Skip to main content

“Awakening in the everyday life” by Pier Luigi Lattuada

The story goes that a Catholic missionary in the presence of the conditions of an African slum complained to God: “Lord, can’t you see how much misery, why don’t you do something? Then the Lord answered him: “But I have done something, I have made you.”

If we look around, we might perhaps ask ourselves what to do? And remain bewildered. What to do in the face of the blindness of war, misunderstanding and discord, the resumption of the arms race, the seemingly unstoppable climate change, global crises and the overwhelming power of world finance, drought, misery, pandemics, hunger?

The tools of reason cannot find solutions.

If we stop to reflect, we realise that when we are at peace with ourselves, we do not make war, we do not pollute, we do not follow false needs, we do not seek to prevail over others; this is a fact verifiable by anyone.

It is therefore evident that achieving peace with oneself and helping others to do so is the most direct way to contribute concretely to the betterment of this world.

Of course, achieving inner peace may turn out to be a complex matter that requires several conditions to be fulfilled.

The proposition of this short article is that awakening is among the most significant qualities to foster inner peace.

Various metaphors have been used throughout history by the wisdom of mankind to emphasise the importance of awakening; one thinks of Plato’s Cave Myth or Campbell’s Hero’s Myth, Andersen’s The Naked King, the shamanic admonition, the world is what you dream it is, to the very term attributed to Prince Siddhartha, Buddha the Awakened.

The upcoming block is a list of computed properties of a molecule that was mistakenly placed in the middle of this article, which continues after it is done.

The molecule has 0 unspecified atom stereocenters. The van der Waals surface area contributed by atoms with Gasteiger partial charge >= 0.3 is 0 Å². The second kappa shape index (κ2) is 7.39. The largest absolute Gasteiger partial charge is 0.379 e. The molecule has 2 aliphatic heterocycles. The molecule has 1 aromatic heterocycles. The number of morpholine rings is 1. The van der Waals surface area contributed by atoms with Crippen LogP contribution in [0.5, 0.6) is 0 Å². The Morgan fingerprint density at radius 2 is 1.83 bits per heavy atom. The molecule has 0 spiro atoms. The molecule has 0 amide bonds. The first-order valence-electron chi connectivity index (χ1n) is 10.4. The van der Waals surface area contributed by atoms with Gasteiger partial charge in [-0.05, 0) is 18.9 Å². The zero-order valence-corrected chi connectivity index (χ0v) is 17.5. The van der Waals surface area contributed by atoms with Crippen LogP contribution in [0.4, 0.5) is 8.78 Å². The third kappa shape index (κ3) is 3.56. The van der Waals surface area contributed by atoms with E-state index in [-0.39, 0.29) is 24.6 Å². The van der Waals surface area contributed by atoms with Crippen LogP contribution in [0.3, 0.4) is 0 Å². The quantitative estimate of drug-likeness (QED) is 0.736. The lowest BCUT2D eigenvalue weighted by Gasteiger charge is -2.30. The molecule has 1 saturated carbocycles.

If we want to analyse the awakening process in detail, we could identify a contextual and a structural awakening, so to speak.

By contextual awakening we could mean the many little awakenings that may occur in our lives: when we have an insight, a sudden understanding, when we realise an overlooked detail, when we see a truth beyond appearances.

By structural awakening we could identify a real leap in consciousness characterised by a radical change of worldview.

At first glance it might seem that the latter is far more significant, but on closer inspection we realise that the latter without the former risks being characterised as the most classic of spiritual by-passes. A frequent risk in contexts with a strong spiritual imprint such as religious communities, human potential development movements, experiential groups of meditative practices or traditional ceremonies.

A certain psychology reminds us that we are so dormant in the sleep of consensual reality that we constantly come across occasions of awakening that, precisely because they are frequent and generalised, we tend to overlook.

Think of the most mundane of situations, reading and answering daily e-mails. The consensual reality is that we are in a hurry, we neglect details, we read without paying attention, thinking of something else, we answer trying to make the minimum effort, maximum output, the important thing is to get the task done.  The awakening could be characterised by the use of a ‘second attention’ capable of making us realise that behind those few lines on a screen there is a person, a soul on a journey who has shared his time and thoughts with us, who would like to be listened to, understood, and respected just as much as we would like to be.

Or think about when we are wronged and react with anger, when we feel neglected and try to impose ourselves, in which case waking up might mean recognising the wounded child inside us and caring for it instead of getting angry with the other person, or even seeing the helplessness in our aggressor’s eyes and feeling the compassion flowing from our heart.


– Pier Luigi Lattuada